Without a little office time, it’s almost impossible to know which enterprises are profitable, and which aren’t.

As a result of collaboration with the federal government, the provinces of Saskatchewan and Alberta, the Western Beef Development Centre (WBDC) has developed templates to help producers in the process of calculating cost of production.

 RealAgriculture’s Debra Murphy sat down with Kathy Larson at the inaugural BeefTech in Edmonton, AB. 

“There are two free options available. The Excel-based one is for users…that are proficient or feel comfortable working in that spreadsheet tool, Excel,” says Kathy Larson, beef economist with the WBDC, and developer of the COP Calculator.

The other option, CowProfit$, was developed by the WBDC to generate cost of production benchmarks for the province until 2012. It was upgraded in 2016.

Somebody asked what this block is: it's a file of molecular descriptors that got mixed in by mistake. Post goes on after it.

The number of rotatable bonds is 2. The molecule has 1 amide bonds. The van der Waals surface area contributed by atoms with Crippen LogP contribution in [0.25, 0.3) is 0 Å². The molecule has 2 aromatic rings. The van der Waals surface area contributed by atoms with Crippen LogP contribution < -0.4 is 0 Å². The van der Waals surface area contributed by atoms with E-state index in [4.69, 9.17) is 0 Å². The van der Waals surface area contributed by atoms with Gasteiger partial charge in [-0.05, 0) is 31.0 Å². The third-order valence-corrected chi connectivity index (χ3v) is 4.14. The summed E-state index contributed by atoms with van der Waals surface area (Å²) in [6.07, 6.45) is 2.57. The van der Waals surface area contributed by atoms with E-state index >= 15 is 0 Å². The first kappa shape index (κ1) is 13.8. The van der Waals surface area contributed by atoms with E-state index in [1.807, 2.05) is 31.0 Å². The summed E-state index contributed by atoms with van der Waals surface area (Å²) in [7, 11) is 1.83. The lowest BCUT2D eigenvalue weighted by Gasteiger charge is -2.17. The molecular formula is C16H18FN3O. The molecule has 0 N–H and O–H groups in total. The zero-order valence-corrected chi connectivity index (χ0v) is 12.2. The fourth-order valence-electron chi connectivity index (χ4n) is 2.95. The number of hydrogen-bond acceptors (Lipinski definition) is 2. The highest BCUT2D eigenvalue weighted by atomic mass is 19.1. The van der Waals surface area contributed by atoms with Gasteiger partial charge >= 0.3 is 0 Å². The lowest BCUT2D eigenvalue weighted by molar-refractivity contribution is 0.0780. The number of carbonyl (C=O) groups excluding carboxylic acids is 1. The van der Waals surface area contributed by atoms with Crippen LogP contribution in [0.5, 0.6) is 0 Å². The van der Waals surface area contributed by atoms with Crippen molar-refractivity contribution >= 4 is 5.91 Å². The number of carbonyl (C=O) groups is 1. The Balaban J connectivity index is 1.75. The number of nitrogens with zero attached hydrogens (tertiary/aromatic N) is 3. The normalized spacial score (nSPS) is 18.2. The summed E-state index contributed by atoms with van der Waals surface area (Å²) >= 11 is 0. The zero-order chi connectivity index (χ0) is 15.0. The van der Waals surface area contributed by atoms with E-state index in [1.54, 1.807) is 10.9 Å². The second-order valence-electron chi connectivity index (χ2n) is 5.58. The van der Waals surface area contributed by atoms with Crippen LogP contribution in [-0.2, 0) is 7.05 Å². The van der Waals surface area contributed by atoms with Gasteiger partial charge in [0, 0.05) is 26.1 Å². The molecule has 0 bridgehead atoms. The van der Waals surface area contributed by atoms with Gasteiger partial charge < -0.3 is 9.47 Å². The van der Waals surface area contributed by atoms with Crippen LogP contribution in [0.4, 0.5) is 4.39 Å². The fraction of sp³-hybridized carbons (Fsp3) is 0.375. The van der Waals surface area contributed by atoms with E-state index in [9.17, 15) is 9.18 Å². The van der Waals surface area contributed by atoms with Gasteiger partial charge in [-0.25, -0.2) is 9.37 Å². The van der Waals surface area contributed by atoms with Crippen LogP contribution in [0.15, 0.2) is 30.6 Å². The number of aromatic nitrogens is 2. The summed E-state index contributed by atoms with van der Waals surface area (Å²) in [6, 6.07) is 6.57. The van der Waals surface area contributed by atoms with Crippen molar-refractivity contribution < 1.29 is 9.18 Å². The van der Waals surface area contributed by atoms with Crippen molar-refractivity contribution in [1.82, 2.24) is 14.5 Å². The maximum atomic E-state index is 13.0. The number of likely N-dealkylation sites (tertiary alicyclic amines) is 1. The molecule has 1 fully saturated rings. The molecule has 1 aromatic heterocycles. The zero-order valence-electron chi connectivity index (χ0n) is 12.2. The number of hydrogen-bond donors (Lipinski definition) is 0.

“They virtually do the same thing, there’s maybe just a little bit of ability to customize the CowProfit$ one,” says Larson.

According to the CowProfit$ website, some features it offers above the COP Calculator include: rollover ending inventories, asset listing and allocations to the next calf crop. It’s available for install on Windows-based systems.

“Both are free, both assist you with cost of production analysis for your entire operation, and…it’s just kind of up to what a producer wants to use for their own operation.”

When sitting down to get to this work, Larson suggests drawing on production and financial records. For most producers, the process takes about 1.5-3 hours to set up, and then requires tweaking from year to year.

“But I think you get really valuable information for your own needs to even talk with your banker or look at participating in the price insurance program, even if you can figure out what it’s costing you for your break-even on your calves.”

Related: Calculating the true cost of replacement heifers

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